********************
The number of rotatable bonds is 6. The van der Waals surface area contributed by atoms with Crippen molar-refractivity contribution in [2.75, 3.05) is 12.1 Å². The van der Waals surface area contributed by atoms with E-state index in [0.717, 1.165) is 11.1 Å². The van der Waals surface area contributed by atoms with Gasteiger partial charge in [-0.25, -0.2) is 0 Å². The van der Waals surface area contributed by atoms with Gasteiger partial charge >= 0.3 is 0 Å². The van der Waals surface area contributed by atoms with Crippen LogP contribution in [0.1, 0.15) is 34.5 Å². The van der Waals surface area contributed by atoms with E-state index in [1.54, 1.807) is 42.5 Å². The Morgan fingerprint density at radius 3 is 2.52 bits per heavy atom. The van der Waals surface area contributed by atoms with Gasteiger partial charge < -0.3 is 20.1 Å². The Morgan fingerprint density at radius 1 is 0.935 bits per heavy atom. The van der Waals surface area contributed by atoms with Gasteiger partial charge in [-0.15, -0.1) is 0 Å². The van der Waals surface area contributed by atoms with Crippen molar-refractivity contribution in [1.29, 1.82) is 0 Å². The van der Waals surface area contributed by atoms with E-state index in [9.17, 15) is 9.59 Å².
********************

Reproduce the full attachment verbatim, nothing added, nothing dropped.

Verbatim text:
The number of rotatable bonds is 6. The van der Waals surface area contributed by atoms with Crippen molar-refractivity contribution in [2.75, 3.05) is 12.1 Å². The van der Waals surface area contributed by atoms with E-state index in [0.717, 1.165) is 11.1 Å². The van der Waals surface area contributed by atoms with Gasteiger partial charge in [-0.25, -0.2) is 0 Å². The van der Waals surface area contributed by atoms with Gasteiger partial charge >= 0.3 is 0 Å². The van der Waals surface area contributed by atoms with Crippen LogP contribution in [0.1, 0.15) is 34.5 Å². The van der Waals surface area contributed by atoms with E-state index in [1.54, 1.807) is 42.5 Å². The Morgan fingerprint density at radius 3 is 2.52 bits per heavy atom. The van der Waals surface area contributed by atoms with Gasteiger partial charge < -0.3 is 20.1 Å². The Morgan fingerprint density at radius 1 is 0.935 bits per heavy atom. The van der Waals surface area contributed by atoms with Gasteiger partial charge in [-0.15, -0.1) is 0 Å². The van der Waals surface area contributed by atoms with Crippen molar-refractivity contribution in [1.29, 1.82) is 0 Å². The van der Waals surface area contributed by atoms with E-state index in [9.17, 15) is 9.59 Å².